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I need some help - so so worried. - Page 6 - Carers UK Forum

I need some help - so so worried.

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170 posts
So worried about her at the moment. She is constantly repeating herself.

She has her carers that deal with her 4 times a day but then after they go, she asks me who got me dressed and put me in my chair. She doesn’t remember them coming.

She keeps asking same questions.....

She keeps also saying that she is fed up.
Have you spoken to the care manager, to see whether or not she thinks it is safe for nan to be left alone? If she doesn't remember being dressed etc. she is incredibly vulnerable. "Vulnerable adult" is a "buzz word" for Social Services by the way.
Why does nan say she is "fed up"?
Is she fed up with being old and infirm, which would be understandable, I am fed up that I can't do at 68 what I could do at 18!
Or is there something specific troubling her?
Are the carers doing any laundry, leaving nan's bedroom, kitchen and bathroom clean and tidy?
The carers are very good. They leave the place tidy and wash up after each use of the kitchen. The only thing I do, which I said I would and don’t mind is laundry.

I think she is fed up because she spends all day in her chair. She has linkline around her neck. And a phone next to her.

She still saying she doesn’t want to go in a home.

I spoke to her dr on the phone today about memory. He going to get district nursing to visit for some bloods to be done.

Carers write in a log book on each visit, and I believe they are feeding back to there office.

I am going to work tomorrow, do I just go?

I can’t afford to give up work nor I want to.

Presumably she has a falls detector on the gadget she wears round her neck?, if so that should offer peace of mind?

And would she push the button if she needed help?
Yes Luke, you have to look after yourself and your own future and career.
It's an economic necessity, you will never catch up again if you leave now.

When the "Guilt Monster" starts creeping around, remember that you are doing far, far more than the average grandson.
But honestly don’t know how long I can do it for?
She has link line around her neck but genuinely I don’t think she would think to press it if there was a problem.
Luke, you have to go to work. If there is a problem the carers and Social Services have to sort it out.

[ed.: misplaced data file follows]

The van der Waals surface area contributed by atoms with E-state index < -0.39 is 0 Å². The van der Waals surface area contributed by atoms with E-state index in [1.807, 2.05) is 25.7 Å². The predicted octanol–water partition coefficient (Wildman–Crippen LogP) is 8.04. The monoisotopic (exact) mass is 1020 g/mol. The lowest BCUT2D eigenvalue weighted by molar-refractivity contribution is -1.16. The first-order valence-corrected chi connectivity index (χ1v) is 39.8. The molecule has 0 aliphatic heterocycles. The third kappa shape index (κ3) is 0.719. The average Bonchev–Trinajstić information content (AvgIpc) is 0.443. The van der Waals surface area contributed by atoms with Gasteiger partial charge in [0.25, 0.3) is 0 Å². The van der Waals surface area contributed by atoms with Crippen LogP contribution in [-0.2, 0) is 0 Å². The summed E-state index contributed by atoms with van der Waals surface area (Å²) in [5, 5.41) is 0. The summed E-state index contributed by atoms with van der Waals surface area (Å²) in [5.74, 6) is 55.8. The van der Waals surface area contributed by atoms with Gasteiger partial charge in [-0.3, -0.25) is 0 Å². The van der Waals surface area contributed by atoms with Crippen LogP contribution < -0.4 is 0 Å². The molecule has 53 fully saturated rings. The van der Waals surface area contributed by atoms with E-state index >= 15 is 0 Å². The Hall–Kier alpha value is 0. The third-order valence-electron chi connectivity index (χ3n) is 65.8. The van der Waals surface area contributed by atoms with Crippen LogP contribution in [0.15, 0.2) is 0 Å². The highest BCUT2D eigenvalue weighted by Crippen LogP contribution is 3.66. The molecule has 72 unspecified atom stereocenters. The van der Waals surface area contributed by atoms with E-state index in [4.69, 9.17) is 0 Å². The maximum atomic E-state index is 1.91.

Luke_20051 wrote:
Thu May 21, 2020 8:32 pm
She has link line around her neck but genuinely I don’t think she would think to press it if there was a problem.
Depending on what type it is, she may not have to press it. My wife wears one around her neck - it senses quick drops and the resultant sudden arrests of such drops and phones the help line.

It can also just be pressed manually, and often is when my wife leans on something like the edge of a table! It does have a "Cancel" button on the base unit, but they will call and check if you cancel a couple of false alarms in the space of a few minutes.

The auditory range on the unit is phenomenal, they can easily talk to a person who is on the floor in a different room.
Hi Luke,

I was in a similar position with my mum.

First things first, DO NOT give your job up. This will be your lifeline as time goes by. Sadly, you can't make nan well and if she has dementia, she will get worse. Also, and I had to learn this with my mum, you can't make her happy. Any dementia assessment can be done at home; all my mum's visits were at home. They would be arranged by the GP in the first instance.

If four care visits a day are not enough and it sounds as if they are not, nan will need to go into a nursing home. NB, a nursing home, not a care home as you need to find a home which will look after her until the very end of her life. I know how difficult it is when you are working but if you can get any holiday, unpaid leave etc, use that time to visit nursing homes and see which one you would like nan in.

You then have to harrass Social Services and tell them that you and nan cannot cope, cannot continue etc etc and that she needs to be in a nursing home. Social Services will do a financial assessment to see if nan has to pay anything towards her care.

Incidentally, worth checking with Carers UK Helpline if nan is getting all the benefits she is entitled to. In my mum's case I used her Attendance Allowance to pay for a gardener and cleaner. It meant that between carer visits, someone else was coming into the house while I was at work. I also paid for a dementia sitter, someone to visit twice a week, from Age UK.

I wish you luck, a very difficult time. Anne
170 posts